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How to send large documents & files from an iPad or iPhone

David Price | June 10, 2016
iPads are great for creating media documents, but what's the best way to get those (potentially huge) documents off your tablet?

iPads, contrary to some early comments, are great devices for creating media, but the device's lack of non-proprietary ports and cables can make it a pain for writers, designers, artists and musicians to get their (potentially gigantic) creations off the tablet and over to collaborators and fans. The obvious method is email, but a large document is liable to overload the recipient's inbox.

In this article we'll look at one method that allows you to easily send a very large document from an iPad over email, but without actually including the document itself in the email.

How to send large files on iPad & iPhone: Use Mail Drop

In iOS 9, Apple added a new feature that's exactly what we're looking for. It's called Mail Drop.

Open the Mail app on your iPad and start composing a new email. After filling in the To and Subject fields, tap anywhere in the body of the email and five icons will appear above the keyboard on the righthand side: the first three are for formatting text as either bold, italicised or underlined, but the others are for attaching videos and photos (the camera icon) and for attaching other documents (the paperclip icon).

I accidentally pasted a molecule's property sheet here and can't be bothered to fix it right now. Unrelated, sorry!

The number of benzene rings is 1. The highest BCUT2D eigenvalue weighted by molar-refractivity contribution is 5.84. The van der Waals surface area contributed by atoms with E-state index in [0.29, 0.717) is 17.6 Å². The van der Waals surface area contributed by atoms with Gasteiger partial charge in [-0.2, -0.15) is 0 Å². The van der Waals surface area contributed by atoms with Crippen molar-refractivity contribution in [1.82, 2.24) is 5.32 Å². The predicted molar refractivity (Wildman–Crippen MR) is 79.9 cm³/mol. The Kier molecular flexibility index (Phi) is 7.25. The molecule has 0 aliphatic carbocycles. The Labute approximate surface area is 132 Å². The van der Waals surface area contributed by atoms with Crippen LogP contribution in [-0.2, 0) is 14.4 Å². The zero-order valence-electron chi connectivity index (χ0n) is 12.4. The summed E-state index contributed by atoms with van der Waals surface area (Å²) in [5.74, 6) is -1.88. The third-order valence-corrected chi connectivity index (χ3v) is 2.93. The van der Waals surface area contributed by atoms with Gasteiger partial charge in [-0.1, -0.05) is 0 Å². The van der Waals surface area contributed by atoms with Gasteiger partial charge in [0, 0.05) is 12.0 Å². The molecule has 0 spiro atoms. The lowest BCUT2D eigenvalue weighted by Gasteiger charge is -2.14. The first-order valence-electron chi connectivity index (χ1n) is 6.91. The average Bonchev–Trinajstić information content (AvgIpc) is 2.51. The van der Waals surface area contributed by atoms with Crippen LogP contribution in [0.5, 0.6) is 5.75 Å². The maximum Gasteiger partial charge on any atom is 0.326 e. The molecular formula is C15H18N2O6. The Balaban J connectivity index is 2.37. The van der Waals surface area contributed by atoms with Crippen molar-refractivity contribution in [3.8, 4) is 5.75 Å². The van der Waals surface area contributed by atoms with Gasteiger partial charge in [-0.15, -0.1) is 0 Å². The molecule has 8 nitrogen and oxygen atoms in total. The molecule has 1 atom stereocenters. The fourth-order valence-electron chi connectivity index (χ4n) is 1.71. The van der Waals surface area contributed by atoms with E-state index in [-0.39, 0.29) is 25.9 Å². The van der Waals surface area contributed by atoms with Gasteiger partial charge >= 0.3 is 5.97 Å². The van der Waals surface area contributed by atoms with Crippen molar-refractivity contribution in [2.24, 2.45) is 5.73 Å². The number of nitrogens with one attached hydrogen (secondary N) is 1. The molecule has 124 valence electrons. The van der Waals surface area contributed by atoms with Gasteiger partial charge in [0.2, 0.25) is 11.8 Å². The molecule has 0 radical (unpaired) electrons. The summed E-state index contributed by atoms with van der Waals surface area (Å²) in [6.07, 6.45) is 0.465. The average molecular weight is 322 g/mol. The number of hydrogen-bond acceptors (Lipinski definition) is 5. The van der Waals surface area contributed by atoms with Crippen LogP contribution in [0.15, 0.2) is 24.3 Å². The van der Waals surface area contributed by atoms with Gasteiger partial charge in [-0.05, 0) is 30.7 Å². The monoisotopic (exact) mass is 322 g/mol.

How to send large files from iPad or iPhone using Mail Drop

If you tap the paperclip, you'll be given the option of several folders of documents you can attach to the email. In our example, we can choose from Pages or TextEdit files that are stored in iCloud Drive.

How to send large files from iPad or iPhone using Mail Drop

Tap the appropriate folder, then tap your chosen document. If it's a large document - and the fact that you're reading this article suggests that it will be - then at this point there will be a brief delay while Mail prepares the file for sending; Mail will be frozen and you'll just have to wait. When it's finished processing the file, an icon will appear in the body of the email, and you'll be able to hit Send.

How to send large files from iPad or iPhone using Mail Drop

It's at this point - again, assuming it's a big attachment - that Mail will give you the option of using MailDrop. It isn't compulsory: you can select 'Try Sending Attachment' and Mail will do its best to shove the document into your recipient's inbox. But the fact that this dialogue box has appeared is a pretty fair warning that Mail Drop is a better option. So we'll Tap 'Use Mail Drop' instead. This sends the email - you don't need to confirm the decision.


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